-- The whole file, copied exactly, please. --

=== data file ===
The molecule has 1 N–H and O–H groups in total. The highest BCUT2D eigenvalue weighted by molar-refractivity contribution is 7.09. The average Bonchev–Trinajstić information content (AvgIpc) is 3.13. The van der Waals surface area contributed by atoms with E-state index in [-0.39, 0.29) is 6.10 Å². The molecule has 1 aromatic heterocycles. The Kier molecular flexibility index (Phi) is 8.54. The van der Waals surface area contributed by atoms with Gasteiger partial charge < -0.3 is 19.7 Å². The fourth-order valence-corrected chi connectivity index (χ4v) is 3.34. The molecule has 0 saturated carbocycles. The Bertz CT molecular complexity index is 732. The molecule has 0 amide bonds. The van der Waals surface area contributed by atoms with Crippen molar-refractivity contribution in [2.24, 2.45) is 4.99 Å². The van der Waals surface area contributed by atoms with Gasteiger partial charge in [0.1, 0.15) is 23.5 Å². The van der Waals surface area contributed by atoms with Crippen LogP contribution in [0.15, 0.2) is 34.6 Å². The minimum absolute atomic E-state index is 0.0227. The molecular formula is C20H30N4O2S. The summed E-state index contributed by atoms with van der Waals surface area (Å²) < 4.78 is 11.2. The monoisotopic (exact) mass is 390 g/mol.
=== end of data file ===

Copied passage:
The molecule has 1 N–H and O–H groups in total. The highest BCUT2D eigenvalue weighted by molar-refractivity contribution is 7.09. The average Bonchev–Trinajstić information content (AvgIpc) is 3.13. The van der Waals surface area contributed by atoms with E-state index in [-0.39, 0.29) is 6.10 Å². The molecule has 1 aromatic heterocycles. The Kier molecular flexibility index (Phi) is 8.54. The van der Waals surface area contributed by atoms with Gasteiger partial charge < -0.3 is 19.7 Å². The fourth-order valence-corrected chi connectivity index (χ4v) is 3.34. The molecule has 0 saturated carbocycles. The Bertz CT molecular complexity index is 732. The molecule has 0 amide bonds. The van der Waals surface area contributed by atoms with Crippen molar-refractivity contribution in [2.24, 2.45) is 4.99 Å². The van der Waals surface area contributed by atoms with Gasteiger partial charge in [0.1, 0.15) is 23.5 Å². The van der Waals surface area contributed by atoms with Crippen LogP contribution in [0.15, 0.2) is 34.6 Å². The minimum absolute atomic E-state index is 0.0227. The molecular formula is C20H30N4O2S. The summed E-state index contributed by atoms with van der Waals surface area (Å²) < 4.78 is 11.2. The monoisotopic (exact) mass is 390 g/mol.